• Your doctor also may send some of the pus from the abscess to the lab so the exact bacteria can be identified. Even so, identifying the bacteria rarely changes treatment.

What Is the Treatment for Peritonsillar Abscess?

  • There is no home treatment for peritonsillar abscess.
  • Call your doctor for an immediate appointment to evaluate your symptoms.

What Is the Medical Treatment for Peritonsillar Abscess?

The doctor's primary concern will be your breathing and airway. If your life is in danger because your throat is blocked, the first step may be to insert a needle in the pus pocket and drain away enough fluid so you can breathe comfortably.

If your life is not in immediate danger, the doctor will make every effort to keep the procedure as painless as possible. You will receive a local anesthetic (like at the dentist) injected into the skin over the abscess and, if necessary, pain medicine and sedation through an IV inserted in your arm. The doctor will use suction to help you avoid swallowing pus and blood.

  • The doctor has several options for treating you:
    • Needle aspiration involves slowly putting a needle into the abscess and withdrawing the pus into a syringe.
    • Incision and drainage involve using a scalpel to make a small cut in the abscess so pus can drain.
    • Acute tonsillectomy (having a surgeon remove your tonsils) may be needed if, for some reason, you cannot tolerate a drainage procedure, or if you have a history of frequent tonsillitis.
  • You will receive an antibiotic. The first dose may be given through an IV. Penicillin is the best drug for this type of infection, but if you are allergic, tell the doctor so another antibiotic can be used (other choices may be erythromycin or clindamycin).
  • If you are healthy and the abscess drains well, you can go home. If you are very ill, cannot swallow, or have complicating medical problems (such as diabetes), you may be admitted to the hospital. Young children, who often need general anesthesia for drainage, frequently require a hospital stay for observation.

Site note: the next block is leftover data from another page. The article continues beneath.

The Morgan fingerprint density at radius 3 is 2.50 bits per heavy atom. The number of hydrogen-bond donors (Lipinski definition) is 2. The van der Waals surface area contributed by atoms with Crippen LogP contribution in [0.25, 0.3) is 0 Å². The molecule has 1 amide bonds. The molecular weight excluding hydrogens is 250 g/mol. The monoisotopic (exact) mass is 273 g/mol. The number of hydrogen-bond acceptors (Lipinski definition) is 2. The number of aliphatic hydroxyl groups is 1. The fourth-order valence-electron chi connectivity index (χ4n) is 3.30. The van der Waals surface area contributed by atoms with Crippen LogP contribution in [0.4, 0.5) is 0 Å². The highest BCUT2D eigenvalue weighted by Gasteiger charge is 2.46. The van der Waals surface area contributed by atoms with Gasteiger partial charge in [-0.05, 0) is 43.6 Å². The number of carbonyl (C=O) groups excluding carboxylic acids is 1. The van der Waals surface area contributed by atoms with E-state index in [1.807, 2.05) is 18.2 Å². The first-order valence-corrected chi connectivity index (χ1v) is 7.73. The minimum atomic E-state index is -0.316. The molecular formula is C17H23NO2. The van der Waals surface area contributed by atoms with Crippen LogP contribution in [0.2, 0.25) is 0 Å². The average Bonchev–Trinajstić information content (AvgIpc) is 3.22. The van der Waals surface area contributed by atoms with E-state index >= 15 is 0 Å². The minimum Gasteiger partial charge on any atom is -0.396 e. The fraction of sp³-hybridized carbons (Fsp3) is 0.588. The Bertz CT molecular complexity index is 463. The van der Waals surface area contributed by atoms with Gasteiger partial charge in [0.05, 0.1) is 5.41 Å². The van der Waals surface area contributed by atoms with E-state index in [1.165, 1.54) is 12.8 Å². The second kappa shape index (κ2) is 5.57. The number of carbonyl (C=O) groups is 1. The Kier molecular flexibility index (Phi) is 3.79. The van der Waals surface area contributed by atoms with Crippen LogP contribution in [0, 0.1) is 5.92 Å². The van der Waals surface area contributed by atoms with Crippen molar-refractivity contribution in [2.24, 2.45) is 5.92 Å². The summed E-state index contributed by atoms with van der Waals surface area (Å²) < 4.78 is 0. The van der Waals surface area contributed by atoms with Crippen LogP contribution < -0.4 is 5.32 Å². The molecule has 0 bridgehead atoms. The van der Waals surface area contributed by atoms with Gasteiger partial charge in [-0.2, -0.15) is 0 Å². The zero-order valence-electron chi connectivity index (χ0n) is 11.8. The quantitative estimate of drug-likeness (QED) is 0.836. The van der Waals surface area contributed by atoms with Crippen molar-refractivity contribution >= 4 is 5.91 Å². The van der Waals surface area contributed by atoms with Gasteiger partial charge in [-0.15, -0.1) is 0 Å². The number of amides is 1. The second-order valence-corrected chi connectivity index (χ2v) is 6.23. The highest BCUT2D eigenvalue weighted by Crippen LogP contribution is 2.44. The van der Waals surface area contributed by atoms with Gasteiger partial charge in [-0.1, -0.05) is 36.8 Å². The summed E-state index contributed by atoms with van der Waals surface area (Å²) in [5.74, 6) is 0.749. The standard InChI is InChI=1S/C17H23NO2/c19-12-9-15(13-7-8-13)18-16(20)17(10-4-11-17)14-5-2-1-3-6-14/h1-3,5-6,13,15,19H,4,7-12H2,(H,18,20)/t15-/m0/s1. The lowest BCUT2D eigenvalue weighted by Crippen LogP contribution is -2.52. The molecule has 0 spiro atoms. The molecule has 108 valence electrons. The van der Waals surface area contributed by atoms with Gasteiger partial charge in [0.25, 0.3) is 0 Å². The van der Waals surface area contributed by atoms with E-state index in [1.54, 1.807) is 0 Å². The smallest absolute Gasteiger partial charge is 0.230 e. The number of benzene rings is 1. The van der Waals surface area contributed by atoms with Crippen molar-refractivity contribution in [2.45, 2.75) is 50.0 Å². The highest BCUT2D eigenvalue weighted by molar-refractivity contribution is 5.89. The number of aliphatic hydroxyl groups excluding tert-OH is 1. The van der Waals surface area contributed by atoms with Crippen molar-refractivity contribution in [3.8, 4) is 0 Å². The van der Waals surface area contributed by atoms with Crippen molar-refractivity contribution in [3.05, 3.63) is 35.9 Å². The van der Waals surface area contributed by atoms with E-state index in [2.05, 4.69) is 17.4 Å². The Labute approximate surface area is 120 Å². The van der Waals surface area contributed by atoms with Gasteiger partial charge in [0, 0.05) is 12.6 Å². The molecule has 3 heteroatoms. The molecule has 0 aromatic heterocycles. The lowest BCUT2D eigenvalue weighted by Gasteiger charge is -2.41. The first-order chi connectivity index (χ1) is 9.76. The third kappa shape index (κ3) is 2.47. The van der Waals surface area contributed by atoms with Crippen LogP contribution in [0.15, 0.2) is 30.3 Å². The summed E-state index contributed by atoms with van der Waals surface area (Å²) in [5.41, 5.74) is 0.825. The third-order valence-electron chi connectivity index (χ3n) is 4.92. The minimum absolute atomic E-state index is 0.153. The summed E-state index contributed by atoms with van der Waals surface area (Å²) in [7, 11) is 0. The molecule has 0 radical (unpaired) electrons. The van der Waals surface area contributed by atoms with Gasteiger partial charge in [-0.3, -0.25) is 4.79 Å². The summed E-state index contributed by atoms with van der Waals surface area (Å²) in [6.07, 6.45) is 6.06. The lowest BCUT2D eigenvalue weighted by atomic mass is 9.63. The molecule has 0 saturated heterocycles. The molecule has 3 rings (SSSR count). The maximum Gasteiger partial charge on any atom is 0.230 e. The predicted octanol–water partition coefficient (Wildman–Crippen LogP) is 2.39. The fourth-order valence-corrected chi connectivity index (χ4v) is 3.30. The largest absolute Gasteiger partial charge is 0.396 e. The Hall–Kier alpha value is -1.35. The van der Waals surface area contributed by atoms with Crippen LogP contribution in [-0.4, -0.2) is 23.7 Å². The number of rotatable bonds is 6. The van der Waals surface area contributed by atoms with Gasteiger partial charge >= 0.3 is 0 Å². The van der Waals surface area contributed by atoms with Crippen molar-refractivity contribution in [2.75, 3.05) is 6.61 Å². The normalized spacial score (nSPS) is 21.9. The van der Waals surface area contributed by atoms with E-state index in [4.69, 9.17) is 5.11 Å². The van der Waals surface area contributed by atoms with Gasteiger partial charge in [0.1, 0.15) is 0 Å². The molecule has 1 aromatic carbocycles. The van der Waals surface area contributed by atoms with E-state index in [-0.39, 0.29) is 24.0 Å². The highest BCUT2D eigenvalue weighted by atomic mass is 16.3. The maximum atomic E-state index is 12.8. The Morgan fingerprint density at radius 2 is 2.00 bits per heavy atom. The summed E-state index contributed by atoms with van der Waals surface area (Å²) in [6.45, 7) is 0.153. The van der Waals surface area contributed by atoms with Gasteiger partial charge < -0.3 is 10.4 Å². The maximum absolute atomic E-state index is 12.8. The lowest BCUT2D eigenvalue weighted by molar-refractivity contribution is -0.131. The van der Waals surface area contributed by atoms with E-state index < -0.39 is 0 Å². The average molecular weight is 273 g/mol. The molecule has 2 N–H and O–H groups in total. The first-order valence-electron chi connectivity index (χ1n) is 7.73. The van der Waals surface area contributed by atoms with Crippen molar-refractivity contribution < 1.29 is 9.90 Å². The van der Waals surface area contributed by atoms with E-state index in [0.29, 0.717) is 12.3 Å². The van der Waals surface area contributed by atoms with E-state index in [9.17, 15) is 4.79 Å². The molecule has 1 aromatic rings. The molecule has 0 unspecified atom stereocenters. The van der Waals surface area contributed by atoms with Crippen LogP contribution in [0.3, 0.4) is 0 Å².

What Is the Follow-up for Peritonsillar Abscess?

  • Arrange follow-up with your doctor or an ear-nose-throat specialist (otolaryngologist).
  • If the abscess starts to return, you may need a different antibiotic or further drainage.
  • If you develop excessive bleeding or have trouble breathing or swallowing, seek medical attention immediately.

What Is the Prognosis for Peritonsillar Abscess?

People with an uncomplicated, well-treated peritonsillar abscess usually recover fully. If you don't have chronic tonsillitis (in which your tonsils regularly become inflamed), the chance of the abscess returning is low, and removing your tonsils is usually not necessary.

Most complications occur in people with diabetes, in people whose immune systems are weakened (such as those with AIDS, transplant recipients on immune-suppressing drugs, or cancer patients), or in those who fail to recognize the seriousness of the illness and do not seek medical attention.

Major complications

  • Airway blockage
  • Bleeding from erosion of the abscess into a major blood vessel
  • Dehydration from difficulty swallowing
  • Infection in the tissues beneath the breastbone
  • Pneumonia
  • Meningitis
  • Sepsis (bacteria in the bloodstream)

How Do You Prevent Peritonsillar Abscess?

There is no reliable method for preventing a peritonsillar abscess other than reducing risks: Do not smoke, maintain good dental hygiene, and promptly treat oral infections.

  • If you develop peritonsillar cellulitis, you may possibly prevent a peritonsillar abscess by taking an antibiotic. However, you should be closely monitored for abscess formation and may even be hospitalized.
  • If you are likely to form an abscess (for example, if you have tonsillitis frequently), talk with your doctor about whether you should have your tonsils removed.
  • As with any prescription, you must finish the full course of the antibiotic even if you feel better after a few days.

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Medically reviewed by John A. Daller, MD; American Board of Surgery with subspecialty certification in surgical critical care


"Peritonsillar cellulitis and abscess."